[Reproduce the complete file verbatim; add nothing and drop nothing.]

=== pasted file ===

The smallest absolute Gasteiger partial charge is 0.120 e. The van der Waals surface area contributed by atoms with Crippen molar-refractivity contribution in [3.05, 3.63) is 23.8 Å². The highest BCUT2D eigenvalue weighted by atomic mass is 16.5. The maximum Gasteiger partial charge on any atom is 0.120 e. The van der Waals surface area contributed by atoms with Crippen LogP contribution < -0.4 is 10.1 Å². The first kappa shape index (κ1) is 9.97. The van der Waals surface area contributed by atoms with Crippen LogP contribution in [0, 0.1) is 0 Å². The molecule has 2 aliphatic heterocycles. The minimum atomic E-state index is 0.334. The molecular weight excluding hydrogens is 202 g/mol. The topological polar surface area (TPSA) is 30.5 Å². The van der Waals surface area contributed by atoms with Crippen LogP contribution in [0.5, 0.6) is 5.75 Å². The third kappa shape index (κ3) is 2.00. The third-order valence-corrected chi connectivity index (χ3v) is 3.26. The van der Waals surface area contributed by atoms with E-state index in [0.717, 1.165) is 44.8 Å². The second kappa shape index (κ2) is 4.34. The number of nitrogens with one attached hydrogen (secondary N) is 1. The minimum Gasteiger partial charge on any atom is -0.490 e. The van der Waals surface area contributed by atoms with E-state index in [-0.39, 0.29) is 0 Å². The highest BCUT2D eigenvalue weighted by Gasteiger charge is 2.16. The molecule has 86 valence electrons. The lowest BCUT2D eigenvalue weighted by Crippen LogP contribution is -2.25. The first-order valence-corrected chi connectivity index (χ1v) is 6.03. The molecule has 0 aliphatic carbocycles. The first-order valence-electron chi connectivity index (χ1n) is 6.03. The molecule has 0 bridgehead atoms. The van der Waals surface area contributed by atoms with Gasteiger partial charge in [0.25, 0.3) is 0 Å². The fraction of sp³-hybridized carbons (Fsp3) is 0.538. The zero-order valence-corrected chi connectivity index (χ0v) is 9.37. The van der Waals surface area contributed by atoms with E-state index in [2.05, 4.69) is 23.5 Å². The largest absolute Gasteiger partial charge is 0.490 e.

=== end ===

The smallest absolute Gasteiger partial charge is 0.120 e. The van der Waals surface area contributed by atoms with Crippen molar-refractivity contribution in [3.05, 3.63) is 23.8 Å². The highest BCUT2D eigenvalue weighted by atomic mass is 16.5. The maximum Gasteiger partial charge on any atom is 0.120 e. The van der Waals surface area contributed by atoms with Crippen LogP contribution < -0.4 is 10.1 Å². The first kappa shape index (κ1) is 9.97. The van der Waals surface area contributed by atoms with Crippen LogP contribution in [0, 0.1) is 0 Å². The molecule has 2 aliphatic heterocycles. The minimum atomic E-state index is 0.334. The molecular weight excluding hydrogens is 202 g/mol. The topological polar surface area (TPSA) is 30.5 Å². The van der Waals surface area contributed by atoms with Crippen LogP contribution in [0.5, 0.6) is 5.75 Å². The third kappa shape index (κ3) is 2.00. The third-order valence-corrected chi connectivity index (χ3v) is 3.26. The van der Waals surface area contributed by atoms with E-state index in [0.717, 1.165) is 44.8 Å². The second kappa shape index (κ2) is 4.34. The number of nitrogens with one attached hydrogen (secondary N) is 1. The minimum Gasteiger partial charge on any atom is -0.490 e. The van der Waals surface area contributed by atoms with E-state index in [-0.39, 0.29) is 0 Å². The highest BCUT2D eigenvalue weighted by Gasteiger charge is 2.16. The molecule has 86 valence electrons. The lowest BCUT2D eigenvalue weighted by Crippen LogP contribution is -2.25. The first-order valence-corrected chi connectivity index (χ1v) is 6.03. The molecule has 0 aliphatic carbocycles. The first-order valence-electron chi connectivity index (χ1n) is 6.03. The molecule has 0 bridgehead atoms. The van der Waals surface area contributed by atoms with Gasteiger partial charge in [0.25, 0.3) is 0 Å². The fraction of sp³-hybridized carbons (Fsp3) is 0.538. The zero-order valence-corrected chi connectivity index (χ0v) is 9.37. The van der Waals surface area contributed by atoms with E-state index in [2.05, 4.69) is 23.5 Å². The largest absolute Gasteiger partial charge is 0.490 e.